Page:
The Potter House’s innovative yet historically reverent approach to homebuilding is reflected in the design of homes throughout the city and its neighboring communities that include devices to invite the natural landscape of Maine into the home. Readers may be familiar with such iconic examples as the Isaacson House in Lewiston (1960), the Robert Armitage House in Cape Elizabeth, the home at 11 Pillsbury Drive in Scarborough, and the Michael Payson House in Falmouth Foreside (1952, below), the latter of which is associated with Gropius through its architect, Serge Chermayeff. Each of these homes suggest a deep appreciation for the landscape, seen in their strategic placements of glass used to welcome the outside in, and an embrace of functionality in interior circulation. Says architect Carol Wilson, these were houses designed around “patterns for living,” inviting and connecting with the outdoors and making use of finely-tuned solutions and natural materials to “suggest the elegance and quiet of the surrounding landscape.”
Perhaps the best local example of these concepts converging in a single design is the Whited Residence at 45 Heather Road in Portland. Here the use of traditional materials and forms for the exterior meets an interior configuration based wholly on a midcentury ideal of maximum adaptability, interaction, and fluidity for the homeowner. Beneath the traditional gables of the home, which from the street would seem a collection of integrated structures, each in keeping with a traditional New England design, a seemingly rambling configuration of spaces follows a highly-engineered, orchestrated path of movement for the modern working family. Similar configurations may be found at 32 and 33 Pilot Point Road in Cape Elizabeth (and further along at 4 Surfside Avenue), 167 and 177 Caleb Street in Portland where integration with natural and designed landscapes are visibly potent, and at 480 Capisic Street in Nasons Corner which sits beautifully nestled above the Fore River just west of Capisic Pond. There, traditionally-informed post and beam construction allows for the liberal reconfiguration of the home and individualism on the part of the homeowner. Leaving no space unused or unaccounted for, and at each angle welcoming the outside landscape into the home, the Whited residence and others like it embody this turning point in American architecture which placed satisfying the varied and evolving needs of the nuclear family and celebrating the dynamic landscape of Maine at the forefront of its objectives.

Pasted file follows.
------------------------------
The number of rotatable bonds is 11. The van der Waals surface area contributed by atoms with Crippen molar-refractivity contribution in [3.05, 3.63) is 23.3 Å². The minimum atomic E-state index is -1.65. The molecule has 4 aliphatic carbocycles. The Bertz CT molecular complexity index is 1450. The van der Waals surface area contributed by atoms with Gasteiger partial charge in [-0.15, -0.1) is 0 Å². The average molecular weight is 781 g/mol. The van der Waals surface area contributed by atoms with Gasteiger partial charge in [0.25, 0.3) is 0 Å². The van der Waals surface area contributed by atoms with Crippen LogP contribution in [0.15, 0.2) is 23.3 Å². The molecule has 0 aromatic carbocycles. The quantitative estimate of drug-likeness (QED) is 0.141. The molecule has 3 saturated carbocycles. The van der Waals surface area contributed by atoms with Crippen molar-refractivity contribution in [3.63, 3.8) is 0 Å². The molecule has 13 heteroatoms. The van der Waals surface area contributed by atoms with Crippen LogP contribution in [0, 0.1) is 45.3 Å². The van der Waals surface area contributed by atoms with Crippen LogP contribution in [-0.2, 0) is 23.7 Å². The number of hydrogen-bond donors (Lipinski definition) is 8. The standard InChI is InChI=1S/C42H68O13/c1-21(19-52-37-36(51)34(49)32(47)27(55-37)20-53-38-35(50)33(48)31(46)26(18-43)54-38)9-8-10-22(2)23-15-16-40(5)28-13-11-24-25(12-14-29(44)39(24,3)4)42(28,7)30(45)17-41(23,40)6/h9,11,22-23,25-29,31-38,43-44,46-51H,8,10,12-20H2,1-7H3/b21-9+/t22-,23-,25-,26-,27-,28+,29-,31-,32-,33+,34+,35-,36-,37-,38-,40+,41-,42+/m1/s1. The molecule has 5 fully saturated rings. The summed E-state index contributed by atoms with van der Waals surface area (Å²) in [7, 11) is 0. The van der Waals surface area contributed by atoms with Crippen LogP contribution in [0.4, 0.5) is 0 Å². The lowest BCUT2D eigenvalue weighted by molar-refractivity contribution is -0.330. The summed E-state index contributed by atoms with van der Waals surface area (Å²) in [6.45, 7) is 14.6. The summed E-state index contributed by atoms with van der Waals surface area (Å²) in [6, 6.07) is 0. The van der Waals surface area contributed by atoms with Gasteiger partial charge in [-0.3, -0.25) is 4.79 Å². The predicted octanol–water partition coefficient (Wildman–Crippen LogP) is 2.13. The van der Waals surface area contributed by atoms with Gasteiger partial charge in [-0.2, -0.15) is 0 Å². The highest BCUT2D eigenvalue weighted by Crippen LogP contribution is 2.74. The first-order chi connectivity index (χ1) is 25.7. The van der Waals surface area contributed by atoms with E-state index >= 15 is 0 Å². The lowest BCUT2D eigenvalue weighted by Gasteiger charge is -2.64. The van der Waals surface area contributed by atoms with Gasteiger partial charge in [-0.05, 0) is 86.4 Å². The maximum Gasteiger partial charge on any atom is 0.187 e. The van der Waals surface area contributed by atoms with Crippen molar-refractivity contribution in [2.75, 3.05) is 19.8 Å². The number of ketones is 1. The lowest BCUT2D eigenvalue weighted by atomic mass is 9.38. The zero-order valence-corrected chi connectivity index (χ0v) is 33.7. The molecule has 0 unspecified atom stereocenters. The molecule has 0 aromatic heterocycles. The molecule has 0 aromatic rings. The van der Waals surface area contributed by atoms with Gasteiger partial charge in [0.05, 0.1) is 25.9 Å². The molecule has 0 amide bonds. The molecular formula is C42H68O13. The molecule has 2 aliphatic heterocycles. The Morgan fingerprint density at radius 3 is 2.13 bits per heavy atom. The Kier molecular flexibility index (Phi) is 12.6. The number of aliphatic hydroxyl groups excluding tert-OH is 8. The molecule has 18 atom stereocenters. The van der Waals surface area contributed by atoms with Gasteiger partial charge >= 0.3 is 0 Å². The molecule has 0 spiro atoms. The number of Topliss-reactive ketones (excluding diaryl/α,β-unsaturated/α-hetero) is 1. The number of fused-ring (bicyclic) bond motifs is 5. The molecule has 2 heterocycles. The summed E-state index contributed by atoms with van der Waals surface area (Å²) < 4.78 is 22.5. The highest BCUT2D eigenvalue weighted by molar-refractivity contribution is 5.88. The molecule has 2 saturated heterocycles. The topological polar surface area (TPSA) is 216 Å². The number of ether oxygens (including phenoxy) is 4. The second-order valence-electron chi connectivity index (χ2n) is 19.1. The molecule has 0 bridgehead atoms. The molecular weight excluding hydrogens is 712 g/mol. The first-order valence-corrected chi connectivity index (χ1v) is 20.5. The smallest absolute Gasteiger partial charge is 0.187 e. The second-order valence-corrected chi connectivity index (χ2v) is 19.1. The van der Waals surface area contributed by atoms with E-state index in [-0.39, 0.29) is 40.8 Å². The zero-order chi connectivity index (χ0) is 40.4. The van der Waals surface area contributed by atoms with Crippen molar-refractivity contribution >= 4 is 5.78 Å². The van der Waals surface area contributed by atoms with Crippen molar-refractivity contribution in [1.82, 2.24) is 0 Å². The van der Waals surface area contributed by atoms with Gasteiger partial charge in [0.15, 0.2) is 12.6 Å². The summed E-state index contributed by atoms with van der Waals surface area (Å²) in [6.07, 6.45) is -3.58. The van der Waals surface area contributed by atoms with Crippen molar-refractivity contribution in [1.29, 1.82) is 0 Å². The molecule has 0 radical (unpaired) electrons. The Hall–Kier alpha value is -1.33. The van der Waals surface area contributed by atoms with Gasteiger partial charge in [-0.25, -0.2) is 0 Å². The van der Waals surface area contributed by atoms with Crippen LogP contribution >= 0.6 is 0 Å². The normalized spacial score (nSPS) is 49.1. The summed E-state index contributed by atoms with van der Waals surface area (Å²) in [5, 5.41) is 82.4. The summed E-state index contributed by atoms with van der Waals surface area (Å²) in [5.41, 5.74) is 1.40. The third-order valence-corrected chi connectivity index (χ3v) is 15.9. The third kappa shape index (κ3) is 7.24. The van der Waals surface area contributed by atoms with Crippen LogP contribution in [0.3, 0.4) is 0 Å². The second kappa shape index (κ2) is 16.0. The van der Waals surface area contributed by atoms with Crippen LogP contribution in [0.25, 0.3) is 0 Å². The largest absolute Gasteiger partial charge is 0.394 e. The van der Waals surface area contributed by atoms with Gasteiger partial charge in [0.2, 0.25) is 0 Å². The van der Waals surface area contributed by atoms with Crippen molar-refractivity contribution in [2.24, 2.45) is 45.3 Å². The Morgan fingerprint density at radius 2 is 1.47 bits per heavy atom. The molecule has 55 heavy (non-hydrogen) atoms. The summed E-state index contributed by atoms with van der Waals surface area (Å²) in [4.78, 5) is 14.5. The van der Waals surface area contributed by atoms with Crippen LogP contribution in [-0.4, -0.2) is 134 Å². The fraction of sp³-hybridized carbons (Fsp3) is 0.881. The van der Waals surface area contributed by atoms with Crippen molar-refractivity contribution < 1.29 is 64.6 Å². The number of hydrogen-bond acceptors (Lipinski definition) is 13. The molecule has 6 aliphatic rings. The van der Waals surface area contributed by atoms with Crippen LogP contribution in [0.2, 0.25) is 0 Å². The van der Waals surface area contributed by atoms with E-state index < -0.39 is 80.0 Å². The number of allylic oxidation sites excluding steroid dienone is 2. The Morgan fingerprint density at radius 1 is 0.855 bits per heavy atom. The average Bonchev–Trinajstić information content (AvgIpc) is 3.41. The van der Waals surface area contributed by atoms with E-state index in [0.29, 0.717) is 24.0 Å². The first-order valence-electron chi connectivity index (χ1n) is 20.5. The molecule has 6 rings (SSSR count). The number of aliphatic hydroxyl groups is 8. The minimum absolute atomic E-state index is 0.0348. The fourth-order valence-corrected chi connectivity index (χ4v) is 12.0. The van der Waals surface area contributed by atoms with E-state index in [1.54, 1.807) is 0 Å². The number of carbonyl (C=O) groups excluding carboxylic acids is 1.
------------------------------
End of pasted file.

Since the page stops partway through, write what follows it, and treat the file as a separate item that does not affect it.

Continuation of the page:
Aside from the unabashed traditionalism that defines the neighborhoods of South Portland, Back Cove, and many others, any baby boomer will tell you there was more to their childhood cape or gambrel than met the outward eye. Within these seemingly time-honored structures there lay a calculated set of architectural responses to the call for openness and adaptability, what Gropius called the “flexibility for continuous growth and change.” The intents behind these two seemingly opposing architectures converge in their modifiability and their rich connection to the neighborhoods in which they were built, despite the clearly divergent approaches to their design and adornment. Here were buildings constructed to create a sense of small-town community while sharing in the resources of a larger city, on one side presenting a new traditionalism, and on the other, inviting the traditional landscape in.
Charles Hartfelder is an architectural historian and preservationist based in Portland. He recently completed his PhD in Architectural History and Archaeology at the University of Durham in the United Kingdom. Contact Charles at firstname.lastname@example.org